Their system manages hydration by changing the coolant temperature and by manipulating airflow to increase or decrease evaporation. To design the software that controls their fuel cell engine—which typically includes hundreds of fuel cells stacked together with coolant flowing between them, plus a coolant pump and an air compressor—Nuvera uses MATLAB® and Simulink®. A plant model of the fuel cell engine—which comprises equations governing the electrical and chemical reactions and the temperatures and pressures of water and gases and coolant—is also implemented in Simulink, Quet says. With this simulation in place, Nuvera writes algorithms to refine things like coolant flow in order to eke out the best performance. Once the algorithm is finalized, Simulink translates it into code that will run on a processor embedded in the actual fuel cell engine.
The control algorithms also account for many operating conditions. In simulation, Nuvera tests the system in low and high ambient temperatures, and in low- and high-humidity environments.
In order to experiment with their algorithms in a more realistic setting, Nuvera does hardware-in-the-loop testing: They load their engine model onto a custom computer made by Speedgoat that is tailored to have the same inputs and outputs as the physical engine, and can simulate its operation in real time. The same embedded computer that runs the fuel cell engine is connected to the Speedgoat box and is programmed from C code generated from Simulink.
This setup adds rigor while enabling Nuvera’s engineers to iterate on their design quickly. It also allows for experimentation without putting a real engine at risk.
A Different Kind of Hybrid
Virtually all fuel cell vehicles are electrically hybridized, powered by both fuel cells and batteries. In some cases, fuel cells provide a trickle charge to keep the battery charged, while in other configurations both the fuel cell and battery power the motors through an electrical bus. Batteries are also employed to accept a vehicle’s regenerated power, such as when a forklift brakes or lowers a load.
Quet’s team first had to build a model of the lithium-ion battery in Simulink, based on data provided by the manufacturer and collected in-house. They also wrote algorithms that could estimate the battery’s state of charge based on things they could measure—its voltage and current. They then used Simulink to program the control algorithm. The system needs to maintain an ideal level of battery charge, so there’s always enough energy for peak load and enough capacity to reabsorb energy. The Nuvera team also designed the optimal size for various system components by testing the algorithms in a range of simulated forklift and load scenarios.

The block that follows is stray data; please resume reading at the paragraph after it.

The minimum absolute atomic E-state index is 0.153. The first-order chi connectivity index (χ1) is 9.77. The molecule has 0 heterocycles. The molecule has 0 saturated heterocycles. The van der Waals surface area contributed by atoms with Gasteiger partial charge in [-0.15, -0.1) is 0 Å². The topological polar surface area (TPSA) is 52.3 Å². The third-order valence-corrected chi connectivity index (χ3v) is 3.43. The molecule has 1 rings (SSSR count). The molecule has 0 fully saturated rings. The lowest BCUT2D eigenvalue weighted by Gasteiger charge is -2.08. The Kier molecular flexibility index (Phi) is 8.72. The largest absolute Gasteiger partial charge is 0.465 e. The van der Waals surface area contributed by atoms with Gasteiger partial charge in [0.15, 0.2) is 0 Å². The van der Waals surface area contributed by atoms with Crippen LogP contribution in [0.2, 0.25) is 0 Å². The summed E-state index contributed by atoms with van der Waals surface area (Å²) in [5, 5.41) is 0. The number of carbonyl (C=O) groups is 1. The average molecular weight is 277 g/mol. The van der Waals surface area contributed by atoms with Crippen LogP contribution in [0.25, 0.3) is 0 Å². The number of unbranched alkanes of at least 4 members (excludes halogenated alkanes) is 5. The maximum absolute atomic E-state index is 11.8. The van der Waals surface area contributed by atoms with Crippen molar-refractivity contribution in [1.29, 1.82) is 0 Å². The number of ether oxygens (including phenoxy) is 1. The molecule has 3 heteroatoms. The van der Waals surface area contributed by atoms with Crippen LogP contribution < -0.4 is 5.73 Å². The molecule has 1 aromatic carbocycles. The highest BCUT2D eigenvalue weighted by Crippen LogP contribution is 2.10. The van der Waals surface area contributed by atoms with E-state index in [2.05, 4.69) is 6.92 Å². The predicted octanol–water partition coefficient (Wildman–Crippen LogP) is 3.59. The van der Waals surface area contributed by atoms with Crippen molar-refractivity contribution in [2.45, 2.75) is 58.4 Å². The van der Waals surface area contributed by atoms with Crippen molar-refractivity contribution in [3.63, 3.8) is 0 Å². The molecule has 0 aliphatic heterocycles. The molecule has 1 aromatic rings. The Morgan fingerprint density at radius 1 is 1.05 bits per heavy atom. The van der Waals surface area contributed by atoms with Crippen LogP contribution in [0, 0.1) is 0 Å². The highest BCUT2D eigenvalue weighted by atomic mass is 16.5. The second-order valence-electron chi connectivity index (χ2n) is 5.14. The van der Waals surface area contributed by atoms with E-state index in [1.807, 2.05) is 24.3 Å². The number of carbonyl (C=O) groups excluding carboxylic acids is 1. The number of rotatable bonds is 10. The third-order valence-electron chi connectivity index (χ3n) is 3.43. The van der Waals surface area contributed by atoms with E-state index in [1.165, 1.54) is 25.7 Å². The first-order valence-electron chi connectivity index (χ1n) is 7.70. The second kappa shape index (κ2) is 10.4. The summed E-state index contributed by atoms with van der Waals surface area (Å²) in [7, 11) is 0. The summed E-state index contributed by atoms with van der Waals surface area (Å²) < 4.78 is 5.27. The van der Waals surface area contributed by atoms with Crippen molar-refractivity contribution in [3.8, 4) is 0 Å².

Best of Both Worlds
Fuel cells share strengths with both batteries and ICEs. Like batteries, they’re scalable and quiet, and they don’t produce harmful emissions. But fuel cell vehicles also offer the long range and quick refueling time found in gasoline and diesel-powered ICE vehicles. Hydrogen can be stored at pressure in a fuel tank that enables it to contain much more energy than a battery of the same dimensions, so instead of stopping to recharge or swap out a battery, you can operate the vehicle for as long or longer than a battery-powered equivalent and spend a few minutes filling the fuel tank.
One use of Nuvera’s fuel cell engines is in forklifts made by their parent company, Hyster-Yale Group. Nuvera has also integrated two of its E-45 fuel cell engines into a Hyster® container handler that will be used at the Port of Los Angeles, similar to the model shown in the photograph. By replacing the diesel engine with a fuel cell–powered electric drivetrain in this vehicle alone, 128 metric tons of CO2 can be avoided annually. Diesel engines in commercial and industrial vehicles are a source of carbon emissions and criteria pollutants that diminish air quality. Nuvera works with other manufacturers to use fuel cells to electrify buses, trains, and specialty vehicles to help reduce their emissions significantly.
Fuel cells are scalable and quiet, don’t produce harmful emissions, and offer the long range and the short downtime found in gasoline and diesel-powered ICE vehicles.